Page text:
Public schools improving, parents say in survey

January 20, 2012 5:45 AM

Alicia Duplessis Jasmin

Parent perception of K–12 public schools in New Orleans is growing more positive, according to an annual opinion poll conducted by the Scott S. Cowen Institute for Public Education Initiatives. The survey was conducted by telephone in October and November, 2011, using a random sample of 349 public school parents.

Charter Schools

Pupils are engaged in studies at Benjamin E. Mays Preparatory School, one of the New Orleans charter public schools. (Photo by Paula Burch-Celentano)

Compared to the Cowen Institute’s 2009 poll of public school parents where only 31 percent believed schools had improved since Hurricane Katrina, the institute’s most recent survey, “K–12 Public Education Through the Public Eye: Parents’ Perceptions of School Choice,” revealed that the percentage of parents with positive perceptions had increased to 66 percent.

“So often we hear the opinions of a handful of outspoken people, but the survey allows us to get a sense of the perceptions of a random sample of the population,” says Debra Vaughan, assistant director of research at the Cowen Institute. “The survey captures the voice of parents and through their voice, we attempt to hold the leaders and policymakers of public schools accountable. It’s a vehicle for critical discussions about how to improve.”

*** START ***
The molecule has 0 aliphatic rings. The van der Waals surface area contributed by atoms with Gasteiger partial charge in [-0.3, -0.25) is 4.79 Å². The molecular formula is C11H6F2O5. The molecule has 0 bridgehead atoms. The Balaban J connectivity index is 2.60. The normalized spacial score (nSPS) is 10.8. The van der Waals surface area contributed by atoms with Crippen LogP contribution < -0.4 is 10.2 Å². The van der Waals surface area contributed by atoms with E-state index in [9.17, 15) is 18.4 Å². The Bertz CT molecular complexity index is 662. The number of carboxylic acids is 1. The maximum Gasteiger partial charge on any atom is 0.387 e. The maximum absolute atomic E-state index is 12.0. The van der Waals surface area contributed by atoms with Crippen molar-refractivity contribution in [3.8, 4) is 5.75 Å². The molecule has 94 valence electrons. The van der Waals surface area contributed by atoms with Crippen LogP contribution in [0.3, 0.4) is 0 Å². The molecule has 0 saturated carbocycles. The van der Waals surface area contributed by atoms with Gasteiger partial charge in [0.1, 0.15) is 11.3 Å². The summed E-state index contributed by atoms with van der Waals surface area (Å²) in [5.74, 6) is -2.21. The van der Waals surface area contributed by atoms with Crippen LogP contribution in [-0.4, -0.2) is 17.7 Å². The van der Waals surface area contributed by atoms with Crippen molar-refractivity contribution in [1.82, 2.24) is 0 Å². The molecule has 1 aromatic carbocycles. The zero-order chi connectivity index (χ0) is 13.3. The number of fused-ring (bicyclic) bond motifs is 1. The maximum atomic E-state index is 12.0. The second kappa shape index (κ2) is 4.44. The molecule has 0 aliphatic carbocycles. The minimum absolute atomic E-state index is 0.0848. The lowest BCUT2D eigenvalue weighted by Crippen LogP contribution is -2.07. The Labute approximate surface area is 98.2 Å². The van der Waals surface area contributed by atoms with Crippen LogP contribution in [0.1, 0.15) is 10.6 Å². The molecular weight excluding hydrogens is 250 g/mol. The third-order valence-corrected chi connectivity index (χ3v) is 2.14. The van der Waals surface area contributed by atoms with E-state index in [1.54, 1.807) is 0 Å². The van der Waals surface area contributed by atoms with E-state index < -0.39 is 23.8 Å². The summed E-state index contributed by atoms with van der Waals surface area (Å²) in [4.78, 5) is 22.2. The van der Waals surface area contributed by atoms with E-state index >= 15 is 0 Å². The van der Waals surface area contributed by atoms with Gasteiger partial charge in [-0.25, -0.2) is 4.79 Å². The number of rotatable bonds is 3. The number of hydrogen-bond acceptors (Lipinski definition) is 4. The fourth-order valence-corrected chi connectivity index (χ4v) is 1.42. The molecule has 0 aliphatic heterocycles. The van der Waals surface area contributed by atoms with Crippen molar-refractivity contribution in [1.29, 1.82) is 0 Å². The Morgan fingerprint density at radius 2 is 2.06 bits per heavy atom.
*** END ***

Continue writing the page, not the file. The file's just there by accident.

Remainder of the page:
Policymakers, stakeholders and the general public all benefit from the survey data produced by the Cowen Institute, says Vaughan.

In addition to questions about recovery progress, other notable findings include:  

  • The majority of parents surveyed in 2011 (90 percent) strongly agreed that it is important to be able to choose their child’s school, up from 81 percent in 2009.

  • 86 percent of parents surveyed in 2011 agreed that information on school options is readily available, up from 62 percent in 2009.

  • Nearly all parents said they value a school’s academic performance, faculty and staff, and safety and discipline when choosing their child’s school.

  • The factors influencing school selection varied between low-income families and higher income families. Low-income parents placed relatively more importance on the school’s proximity to home, the availability of transportation and after-school care or extended-day programs, and the recommendations of friends and family.

Visit the Cowen Institute website for complete survey results.


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